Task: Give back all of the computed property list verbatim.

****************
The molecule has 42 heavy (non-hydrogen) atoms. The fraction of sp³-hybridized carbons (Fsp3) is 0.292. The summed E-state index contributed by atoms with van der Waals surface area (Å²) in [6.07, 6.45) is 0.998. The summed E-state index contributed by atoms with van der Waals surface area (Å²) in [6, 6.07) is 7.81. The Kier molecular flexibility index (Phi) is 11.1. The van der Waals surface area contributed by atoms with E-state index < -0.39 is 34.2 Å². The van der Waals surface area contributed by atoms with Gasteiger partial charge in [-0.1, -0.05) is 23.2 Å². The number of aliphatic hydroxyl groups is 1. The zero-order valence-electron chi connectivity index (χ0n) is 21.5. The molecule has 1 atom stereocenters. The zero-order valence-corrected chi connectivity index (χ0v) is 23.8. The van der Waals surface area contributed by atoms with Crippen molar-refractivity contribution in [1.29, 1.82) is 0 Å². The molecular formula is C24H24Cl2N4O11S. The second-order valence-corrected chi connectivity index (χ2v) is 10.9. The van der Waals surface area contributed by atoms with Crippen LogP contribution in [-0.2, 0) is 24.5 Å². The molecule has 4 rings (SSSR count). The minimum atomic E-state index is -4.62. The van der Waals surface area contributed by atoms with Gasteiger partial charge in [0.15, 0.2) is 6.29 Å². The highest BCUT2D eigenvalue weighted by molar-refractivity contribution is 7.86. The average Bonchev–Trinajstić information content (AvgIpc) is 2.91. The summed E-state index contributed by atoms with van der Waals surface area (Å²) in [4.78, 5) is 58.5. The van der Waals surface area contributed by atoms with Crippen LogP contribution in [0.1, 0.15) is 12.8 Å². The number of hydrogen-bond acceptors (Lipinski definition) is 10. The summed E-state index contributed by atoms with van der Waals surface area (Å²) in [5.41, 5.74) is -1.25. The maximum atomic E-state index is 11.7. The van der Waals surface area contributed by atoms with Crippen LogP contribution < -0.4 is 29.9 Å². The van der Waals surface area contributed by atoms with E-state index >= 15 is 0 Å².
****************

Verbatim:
The molecule has 42 heavy (non-hydrogen) atoms. The fraction of sp³-hybridized carbons (Fsp3) is 0.292. The summed E-state index contributed by atoms with van der Waals surface area (Å²) in [6.07, 6.45) is 0.998. The summed E-state index contributed by atoms with van der Waals surface area (Å²) in [6, 6.07) is 7.81. The Kier molecular flexibility index (Phi) is 11.1. The van der Waals surface area contributed by atoms with E-state index < -0.39 is 34.2 Å². The van der Waals surface area contributed by atoms with Gasteiger partial charge in [-0.1, -0.05) is 23.2 Å². The number of aliphatic hydroxyl groups is 1. The zero-order valence-electron chi connectivity index (χ0n) is 21.5. The molecule has 1 atom stereocenters. The zero-order valence-corrected chi connectivity index (χ0v) is 23.8. The van der Waals surface area contributed by atoms with Crippen molar-refractivity contribution in [1.29, 1.82) is 0 Å². The molecular formula is C24H24Cl2N4O11S. The second-order valence-corrected chi connectivity index (χ2v) is 10.9. The van der Waals surface area contributed by atoms with Crippen LogP contribution in [-0.2, 0) is 24.5 Å². The molecule has 4 rings (SSSR count). The minimum atomic E-state index is -4.62. The van der Waals surface area contributed by atoms with Gasteiger partial charge in [0.15, 0.2) is 6.29 Å². The highest BCUT2D eigenvalue weighted by molar-refractivity contribution is 7.86. The average Bonchev–Trinajstić information content (AvgIpc) is 2.91. The summed E-state index contributed by atoms with van der Waals surface area (Å²) in [4.78, 5) is 58.5. The van der Waals surface area contributed by atoms with Crippen LogP contribution in [0.1, 0.15) is 12.8 Å². The number of hydrogen-bond acceptors (Lipinski definition) is 10. The summed E-state index contributed by atoms with van der Waals surface area (Å²) in [5.41, 5.74) is -1.25. The maximum atomic E-state index is 11.7. The van der Waals surface area contributed by atoms with Crippen LogP contribution < -0.4 is 29.9 Å². The van der Waals surface area contributed by atoms with E-state index >= 15 is 0 Å².